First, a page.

BY HALEY EBLIN
Leafing through an Albion alumni news magazine, Lori Hawkins was struck with an idea. At her alma mater, there was a group of women collaborating to support charities and together they were making a considerable impact.
Hawkins thought that if a group of women in the tiny town of Albion could raise so much money for good causes, then a group of women in the much larger Downriver area could easily do the same. Hawkins started doing research, eager to get involved with the organization. She found out that there were chapters of the “100 Who Care” group throughout Michigan but none close to home.
Thus, the Downriver chapter of 100 Women Who Care was created. The concept of the group is simple. The members meet on a Monday night three times a year, vote on a local charity to support, and then each writes a $100 check to the cause. Raising awareness and getting women involved would be the hardest part. Despite this, the women raised $1,700 at their first meeting back in February 2016 for Vista Maria, a Dearborn Heights-based organization that provides housing for girls who fall outside of the foster system.
At their next meeting in May 2016, the women raised $1,600 for ACTS, an after-school program in Detroit. After that meeting, the word spread and membership and donations increased
exponentially. At their last meeting of 2016, the women raised $2,200 to start the Beds 4 Babes
project under the charity Mimi’s Mission. The founder of Mimi’s Mission, Lisa Vilella, ended up joining the group after witnessing the impact of 100 Women Who Care firsthand.
“Without them, we wouldn’t have been able to start the Beds 4 Babes program for a few years. It was a truly a catalyst,” Vilella said.
Many of the charities selected share similar stories. The women try to pick local charities if possible. They often hear two or three charities presented at each meeting.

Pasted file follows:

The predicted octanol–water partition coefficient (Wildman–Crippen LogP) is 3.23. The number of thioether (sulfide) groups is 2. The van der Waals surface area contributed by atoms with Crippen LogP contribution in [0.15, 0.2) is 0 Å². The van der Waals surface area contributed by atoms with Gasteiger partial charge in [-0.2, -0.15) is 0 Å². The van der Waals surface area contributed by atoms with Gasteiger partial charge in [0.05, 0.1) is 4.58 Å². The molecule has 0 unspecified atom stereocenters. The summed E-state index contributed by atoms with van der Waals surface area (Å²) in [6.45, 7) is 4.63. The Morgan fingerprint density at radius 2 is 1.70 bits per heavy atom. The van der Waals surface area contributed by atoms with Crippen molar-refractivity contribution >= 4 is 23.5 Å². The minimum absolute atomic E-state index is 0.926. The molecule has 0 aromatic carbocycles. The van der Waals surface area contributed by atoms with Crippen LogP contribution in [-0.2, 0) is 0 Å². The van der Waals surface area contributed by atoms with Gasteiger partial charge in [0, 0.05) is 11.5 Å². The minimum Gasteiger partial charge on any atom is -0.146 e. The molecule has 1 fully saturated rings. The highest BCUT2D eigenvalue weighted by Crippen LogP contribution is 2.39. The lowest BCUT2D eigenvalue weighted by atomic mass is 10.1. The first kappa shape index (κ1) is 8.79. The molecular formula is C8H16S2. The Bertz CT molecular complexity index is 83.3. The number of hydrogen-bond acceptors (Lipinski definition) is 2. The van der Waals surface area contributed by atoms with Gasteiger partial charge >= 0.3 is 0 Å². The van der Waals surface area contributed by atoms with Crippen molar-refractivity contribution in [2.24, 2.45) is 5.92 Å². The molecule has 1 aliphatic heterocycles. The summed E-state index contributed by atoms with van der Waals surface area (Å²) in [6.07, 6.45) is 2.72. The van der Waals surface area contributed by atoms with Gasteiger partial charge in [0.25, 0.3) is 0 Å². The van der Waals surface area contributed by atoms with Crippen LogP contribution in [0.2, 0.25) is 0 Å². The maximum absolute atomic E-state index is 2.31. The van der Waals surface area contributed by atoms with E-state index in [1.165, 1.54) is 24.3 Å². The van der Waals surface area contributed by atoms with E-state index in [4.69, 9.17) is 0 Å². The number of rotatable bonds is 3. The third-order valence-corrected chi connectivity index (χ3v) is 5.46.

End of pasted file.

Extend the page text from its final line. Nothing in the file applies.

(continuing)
“They’re all great causes and the votes are often very close,” Hawkins said. “Ultimately, there are no losers. Many of the smaller organizations gain exposure and some women even end up donating to an additional charity from the night.”
As for 2017, the women have raised a collective $8,000 in just two meetings. In February, they gave $3,500 to Grosse Ile’s Bottom’s Up Diaper Bank and then in May they gave $4,500 to Rudy’s Sock Drive and No Bully Zone. The group’s next meeting will be held Sept. 25 at the ROC wine bar in Flat Rock. The group welcomes all women to come out and see what the 100 Women Who Care organization is about. The meetings are short, lasting no more than an hour and a half.
“I’m busy. I run my own business and a foundation and I still find the time. You’re only as good as you give,” Vilella said.
Hawkins started with the simple idea of bringing women together to make a bigger impact. The group went from a concept on paper to a 37-member organization that has
raised a grand total of $13,500 in just over a year.
“This is an amazing group where through small donations we make a huge impact. In the next year, I see us spreading, spreading, spreading,” said Sue Robach, one of the founding members.